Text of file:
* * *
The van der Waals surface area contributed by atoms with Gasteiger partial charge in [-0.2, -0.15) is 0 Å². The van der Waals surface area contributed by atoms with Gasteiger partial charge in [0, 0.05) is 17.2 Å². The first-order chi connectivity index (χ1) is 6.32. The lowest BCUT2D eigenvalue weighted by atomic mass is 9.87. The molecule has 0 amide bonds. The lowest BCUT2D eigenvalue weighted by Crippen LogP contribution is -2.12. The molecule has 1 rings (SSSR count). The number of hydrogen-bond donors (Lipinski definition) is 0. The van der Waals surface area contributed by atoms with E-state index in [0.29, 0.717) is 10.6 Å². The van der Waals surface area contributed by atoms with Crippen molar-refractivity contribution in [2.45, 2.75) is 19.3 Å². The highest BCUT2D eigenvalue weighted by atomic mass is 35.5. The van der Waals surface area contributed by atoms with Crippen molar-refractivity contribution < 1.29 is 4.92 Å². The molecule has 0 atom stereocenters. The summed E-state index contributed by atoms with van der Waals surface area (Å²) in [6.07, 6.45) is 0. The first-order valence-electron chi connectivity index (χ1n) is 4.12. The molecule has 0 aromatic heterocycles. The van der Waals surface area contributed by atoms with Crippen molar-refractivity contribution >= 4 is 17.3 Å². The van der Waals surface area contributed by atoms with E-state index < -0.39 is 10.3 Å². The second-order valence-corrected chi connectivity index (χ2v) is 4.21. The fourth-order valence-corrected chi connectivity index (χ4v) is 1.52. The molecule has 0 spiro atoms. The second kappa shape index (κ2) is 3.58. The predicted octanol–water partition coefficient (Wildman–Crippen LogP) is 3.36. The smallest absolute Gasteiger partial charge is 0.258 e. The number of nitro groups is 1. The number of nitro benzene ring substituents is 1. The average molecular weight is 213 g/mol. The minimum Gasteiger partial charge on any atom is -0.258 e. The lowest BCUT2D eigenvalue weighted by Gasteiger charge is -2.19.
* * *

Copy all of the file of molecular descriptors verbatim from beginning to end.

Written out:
The van der Waals surface area contributed by atoms with Gasteiger partial charge in [-0.2, -0.15) is 0 Å². The van der Waals surface area contributed by atoms with Gasteiger partial charge in [0, 0.05) is 17.2 Å². The first-order chi connectivity index (χ1) is 6.32. The lowest BCUT2D eigenvalue weighted by atomic mass is 9.87. The molecule has 0 amide bonds. The lowest BCUT2D eigenvalue weighted by Crippen LogP contribution is -2.12. The molecule has 1 rings (SSSR count). The number of hydrogen-bond donors (Lipinski definition) is 0. The van der Waals surface area contributed by atoms with E-state index in [0.29, 0.717) is 10.6 Å². The van der Waals surface area contributed by atoms with Crippen molar-refractivity contribution in [2.45, 2.75) is 19.3 Å². The highest BCUT2D eigenvalue weighted by atomic mass is 35.5. The van der Waals surface area contributed by atoms with Crippen molar-refractivity contribution < 1.29 is 4.92 Å². The molecule has 0 atom stereocenters. The summed E-state index contributed by atoms with van der Waals surface area (Å²) in [6.07, 6.45) is 0. The first-order valence-electron chi connectivity index (χ1n) is 4.12. The molecule has 0 aromatic heterocycles. The van der Waals surface area contributed by atoms with Crippen molar-refractivity contribution >= 4 is 17.3 Å². The van der Waals surface area contributed by atoms with E-state index < -0.39 is 10.3 Å². The second-order valence-corrected chi connectivity index (χ2v) is 4.21. The fourth-order valence-corrected chi connectivity index (χ4v) is 1.52. The molecule has 0 spiro atoms. The second kappa shape index (κ2) is 3.58. The predicted octanol–water partition coefficient (Wildman–Crippen LogP) is 3.36. The smallest absolute Gasteiger partial charge is 0.258 e. The number of nitro groups is 1. The number of nitro benzene ring substituents is 1. The average molecular weight is 213 g/mol. The minimum Gasteiger partial charge on any atom is -0.258 e. The lowest BCUT2D eigenvalue weighted by Gasteiger charge is -2.19.